Convent of the seventeenth and eighteenth century, built to shelter the barefoot nuns who professed devotion and piety to the rules of St. Bernard.
On the route of the Cistercian Order of the monasteries
This work, that has a primitive trace, existed until the reign of King Jose. All of it is true to everything that prevents the proper experience and practice of the gospel according to the rule of St. Bernard, whether in its purity, or in the fact that it is restricted to the essential. The monastery forms a quadrilateral form within a fence, surrounded by high walls in granite. Outside we appreciate the magnificent Mannerist portico formed with classicizing elements ambiguously conjugated and decorated with geometric motifs. It is constituted by two pilasters, made of shaft cushion. In the center it is positioned a niche outlined by a shell, which is portrayed the image of St. Bernard. This is flanked by two windings fillets. The outline is flanked by two pyramidal pinnacles crowned by a ball, while the center is marked by a lush crest of the order, outlined by shell shapes, resulting from an intervention made in the second half of the eighteenth century. A huge stairway leads to the bell tower, topped by four pinnacles, torn by huge big windows. In this viewpoint was born a funny story, reported by Aquilino Ribeiro in his book “The Valeroso Miracle”: during the French invasions that decimated the surrounding villages, people fled to the Convent. The priest, feeling the threat of the French Barbarians, wanted to create a maneuver that would scare them off. He thought and thought and the idea that came to him mind was taking advantage of the night, bring all the images of saints to the lookout, surround them with burning candles, and with the figures of the images resembling human figures, the French left, leaving the convent and who was there untouched. Regarding the architectural side, inside the convent stands the elegant cloister with two floors, the upper one delineated by a straight rail, while in the lower rise Tuscan columns. In the center, it positions itself a fountain of great decorative exuberance and wavy shape, characteristics that are very specific to the Rococo era. Of course these features were part of the Convent of Our Lady of the Assumption in their foundation and of the times while it worked as such.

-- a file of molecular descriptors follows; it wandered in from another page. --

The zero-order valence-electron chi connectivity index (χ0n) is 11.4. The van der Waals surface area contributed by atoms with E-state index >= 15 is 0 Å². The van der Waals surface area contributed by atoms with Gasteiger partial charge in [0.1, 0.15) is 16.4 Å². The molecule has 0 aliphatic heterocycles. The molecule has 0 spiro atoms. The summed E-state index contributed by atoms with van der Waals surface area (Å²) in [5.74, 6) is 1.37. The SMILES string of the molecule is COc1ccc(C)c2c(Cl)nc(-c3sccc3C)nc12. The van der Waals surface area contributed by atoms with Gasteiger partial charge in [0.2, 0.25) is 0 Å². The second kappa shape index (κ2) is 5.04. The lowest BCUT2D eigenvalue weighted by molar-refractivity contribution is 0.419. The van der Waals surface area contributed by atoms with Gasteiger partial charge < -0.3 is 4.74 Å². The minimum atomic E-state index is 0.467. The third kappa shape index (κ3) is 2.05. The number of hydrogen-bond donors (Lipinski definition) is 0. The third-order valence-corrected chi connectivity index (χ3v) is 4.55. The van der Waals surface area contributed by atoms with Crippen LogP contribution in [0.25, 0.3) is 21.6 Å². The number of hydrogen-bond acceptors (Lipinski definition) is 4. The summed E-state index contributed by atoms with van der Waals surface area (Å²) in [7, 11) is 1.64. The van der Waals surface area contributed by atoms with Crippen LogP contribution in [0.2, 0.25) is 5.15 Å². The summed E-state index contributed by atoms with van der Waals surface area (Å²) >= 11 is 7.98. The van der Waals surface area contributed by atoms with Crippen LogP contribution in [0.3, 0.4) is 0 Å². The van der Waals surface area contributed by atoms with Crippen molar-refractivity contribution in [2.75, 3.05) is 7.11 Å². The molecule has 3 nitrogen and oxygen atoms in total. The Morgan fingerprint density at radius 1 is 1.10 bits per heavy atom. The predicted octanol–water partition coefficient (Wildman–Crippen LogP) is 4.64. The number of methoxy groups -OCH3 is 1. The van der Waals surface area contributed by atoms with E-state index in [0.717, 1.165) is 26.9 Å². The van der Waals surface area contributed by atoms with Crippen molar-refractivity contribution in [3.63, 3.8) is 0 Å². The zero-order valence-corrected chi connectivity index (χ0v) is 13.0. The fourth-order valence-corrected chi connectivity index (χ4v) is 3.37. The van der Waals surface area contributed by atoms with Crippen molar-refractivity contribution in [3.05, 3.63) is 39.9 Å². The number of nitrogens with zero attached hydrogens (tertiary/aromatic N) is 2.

This it was a convent of the Cistercian Order, it also the last to be shut down in Portugal. History dictated that with the end of the religious order, this space stayed delivered to its fate, which led to looting and destruction. The Church escaped the devastation, which belonged to the people of Tabosa of Carregal.The convent that is now in the possession of private individuals who wish to give back the importance it had before.